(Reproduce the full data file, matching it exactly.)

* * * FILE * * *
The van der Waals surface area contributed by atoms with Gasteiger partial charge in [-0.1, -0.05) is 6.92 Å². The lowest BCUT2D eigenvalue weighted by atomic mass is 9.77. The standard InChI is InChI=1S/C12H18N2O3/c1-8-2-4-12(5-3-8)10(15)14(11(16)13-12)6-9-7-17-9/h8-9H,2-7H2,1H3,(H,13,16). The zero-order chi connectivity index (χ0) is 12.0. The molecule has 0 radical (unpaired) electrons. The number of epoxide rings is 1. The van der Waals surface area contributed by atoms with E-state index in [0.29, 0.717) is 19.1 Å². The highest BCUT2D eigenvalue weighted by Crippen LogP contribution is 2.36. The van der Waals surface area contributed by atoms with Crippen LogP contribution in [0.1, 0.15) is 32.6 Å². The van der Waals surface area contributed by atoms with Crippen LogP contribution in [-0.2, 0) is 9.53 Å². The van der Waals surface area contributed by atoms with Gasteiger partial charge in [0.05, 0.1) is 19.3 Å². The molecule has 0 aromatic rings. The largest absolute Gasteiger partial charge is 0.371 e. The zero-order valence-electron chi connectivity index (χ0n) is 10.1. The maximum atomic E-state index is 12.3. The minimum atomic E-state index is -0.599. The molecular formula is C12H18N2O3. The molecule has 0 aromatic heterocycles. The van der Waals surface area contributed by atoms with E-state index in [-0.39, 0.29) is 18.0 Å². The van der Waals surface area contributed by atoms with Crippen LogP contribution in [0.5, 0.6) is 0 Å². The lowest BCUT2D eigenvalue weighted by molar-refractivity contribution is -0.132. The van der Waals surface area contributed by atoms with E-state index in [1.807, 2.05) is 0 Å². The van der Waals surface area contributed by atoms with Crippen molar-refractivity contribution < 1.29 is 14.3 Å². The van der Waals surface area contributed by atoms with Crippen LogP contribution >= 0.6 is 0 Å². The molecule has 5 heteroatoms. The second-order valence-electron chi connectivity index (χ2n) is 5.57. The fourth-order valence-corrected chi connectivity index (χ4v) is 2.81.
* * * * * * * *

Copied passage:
The van der Waals surface area contributed by atoms with Gasteiger partial charge in [-0.1, -0.05) is 6.92 Å². The lowest BCUT2D eigenvalue weighted by atomic mass is 9.77. The standard InChI is InChI=1S/C12H18N2O3/c1-8-2-4-12(5-3-8)10(15)14(11(16)13-12)6-9-7-17-9/h8-9H,2-7H2,1H3,(H,13,16). The zero-order chi connectivity index (χ0) is 12.0. The molecule has 0 radical (unpaired) electrons. The number of epoxide rings is 1. The van der Waals surface area contributed by atoms with E-state index in [0.29, 0.717) is 19.1 Å². The highest BCUT2D eigenvalue weighted by Crippen LogP contribution is 2.36. The van der Waals surface area contributed by atoms with Crippen LogP contribution in [0.1, 0.15) is 32.6 Å². The van der Waals surface area contributed by atoms with Crippen LogP contribution in [-0.2, 0) is 9.53 Å². The van der Waals surface area contributed by atoms with Gasteiger partial charge in [0.05, 0.1) is 19.3 Å². The molecule has 0 aromatic rings. The largest absolute Gasteiger partial charge is 0.371 e. The zero-order valence-electron chi connectivity index (χ0n) is 10.1. The maximum atomic E-state index is 12.3. The minimum atomic E-state index is -0.599. The molecular formula is C12H18N2O3. The molecule has 0 aromatic heterocycles. The van der Waals surface area contributed by atoms with E-state index in [-0.39, 0.29) is 18.0 Å². The van der Waals surface area contributed by atoms with Crippen LogP contribution in [0.5, 0.6) is 0 Å². The lowest BCUT2D eigenvalue weighted by molar-refractivity contribution is -0.132. The van der Waals surface area contributed by atoms with E-state index in [1.807, 2.05) is 0 Å². The van der Waals surface area contributed by atoms with Crippen molar-refractivity contribution < 1.29 is 14.3 Å². The van der Waals surface area contributed by atoms with Crippen LogP contribution >= 0.6 is 0 Å². The molecule has 5 heteroatoms. The second-order valence-electron chi connectivity index (χ2n) is 5.57. The fourth-order valence-corrected chi connectivity index (χ4v) is 2.81.